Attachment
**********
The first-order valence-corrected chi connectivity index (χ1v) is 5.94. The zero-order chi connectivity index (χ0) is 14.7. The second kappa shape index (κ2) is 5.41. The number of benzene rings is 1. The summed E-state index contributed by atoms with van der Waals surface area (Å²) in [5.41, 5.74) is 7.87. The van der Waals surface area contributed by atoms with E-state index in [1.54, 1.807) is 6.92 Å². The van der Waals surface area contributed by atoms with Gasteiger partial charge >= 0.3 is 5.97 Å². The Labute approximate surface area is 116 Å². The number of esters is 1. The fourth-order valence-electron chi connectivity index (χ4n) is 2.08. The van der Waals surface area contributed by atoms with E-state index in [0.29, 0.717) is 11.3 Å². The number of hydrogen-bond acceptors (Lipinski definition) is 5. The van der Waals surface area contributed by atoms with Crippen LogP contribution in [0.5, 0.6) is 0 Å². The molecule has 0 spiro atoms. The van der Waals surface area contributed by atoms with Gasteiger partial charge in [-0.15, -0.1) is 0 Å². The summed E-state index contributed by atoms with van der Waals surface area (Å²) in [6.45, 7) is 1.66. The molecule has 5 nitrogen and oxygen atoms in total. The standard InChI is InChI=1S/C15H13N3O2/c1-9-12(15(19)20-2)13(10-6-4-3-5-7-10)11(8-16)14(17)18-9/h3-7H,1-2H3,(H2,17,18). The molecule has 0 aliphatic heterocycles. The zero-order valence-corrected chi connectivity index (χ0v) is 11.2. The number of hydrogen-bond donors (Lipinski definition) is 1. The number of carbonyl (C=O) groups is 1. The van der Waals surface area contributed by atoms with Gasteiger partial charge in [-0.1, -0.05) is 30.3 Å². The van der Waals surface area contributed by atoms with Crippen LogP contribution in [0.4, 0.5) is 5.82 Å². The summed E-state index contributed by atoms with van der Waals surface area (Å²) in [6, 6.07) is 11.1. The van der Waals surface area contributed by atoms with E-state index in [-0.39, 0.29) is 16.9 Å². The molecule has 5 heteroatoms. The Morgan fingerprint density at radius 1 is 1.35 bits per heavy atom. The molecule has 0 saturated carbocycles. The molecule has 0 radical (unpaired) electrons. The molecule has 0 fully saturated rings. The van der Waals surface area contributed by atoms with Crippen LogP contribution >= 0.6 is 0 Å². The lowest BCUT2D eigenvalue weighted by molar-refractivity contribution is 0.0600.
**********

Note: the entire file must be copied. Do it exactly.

The first-order valence-corrected chi connectivity index (χ1v) is 5.94. The zero-order chi connectivity index (χ0) is 14.7. The second kappa shape index (κ2) is 5.41. The number of benzene rings is 1. The summed E-state index contributed by atoms with van der Waals surface area (Å²) in [5.41, 5.74) is 7.87. The van der Waals surface area contributed by atoms with E-state index in [1.54, 1.807) is 6.92 Å². The van der Waals surface area contributed by atoms with Gasteiger partial charge >= 0.3 is 5.97 Å². The Labute approximate surface area is 116 Å². The number of esters is 1. The fourth-order valence-electron chi connectivity index (χ4n) is 2.08. The van der Waals surface area contributed by atoms with E-state index in [0.29, 0.717) is 11.3 Å². The number of hydrogen-bond acceptors (Lipinski definition) is 5. The van der Waals surface area contributed by atoms with Crippen LogP contribution in [0.5, 0.6) is 0 Å². The molecule has 0 spiro atoms. The van der Waals surface area contributed by atoms with Gasteiger partial charge in [-0.15, -0.1) is 0 Å². The summed E-state index contributed by atoms with van der Waals surface area (Å²) in [6.45, 7) is 1.66. The molecule has 5 nitrogen and oxygen atoms in total. The standard InChI is InChI=1S/C15H13N3O2/c1-9-12(15(19)20-2)13(10-6-4-3-5-7-10)11(8-16)14(17)18-9/h3-7H,1-2H3,(H2,17,18). The molecule has 0 aliphatic heterocycles. The zero-order valence-corrected chi connectivity index (χ0v) is 11.2. The number of hydrogen-bond donors (Lipinski definition) is 1. The number of carbonyl (C=O) groups is 1. The van der Waals surface area contributed by atoms with Gasteiger partial charge in [-0.1, -0.05) is 30.3 Å². The van der Waals surface area contributed by atoms with Crippen LogP contribution in [0.4, 0.5) is 5.82 Å². The summed E-state index contributed by atoms with van der Waals surface area (Å²) in [6, 6.07) is 11.1. The van der Waals surface area contributed by atoms with E-state index in [-0.39, 0.29) is 16.9 Å². The molecule has 5 heteroatoms. The Morgan fingerprint density at radius 1 is 1.35 bits per heavy atom. The molecule has 0 saturated carbocycles. The molecule has 0 radical (unpaired) electrons. The molecule has 0 fully saturated rings. The van der Waals surface area contributed by atoms with Crippen LogP contribution >= 0.6 is 0 Å². The lowest BCUT2D eigenvalue weighted by molar-refractivity contribution is 0.0600.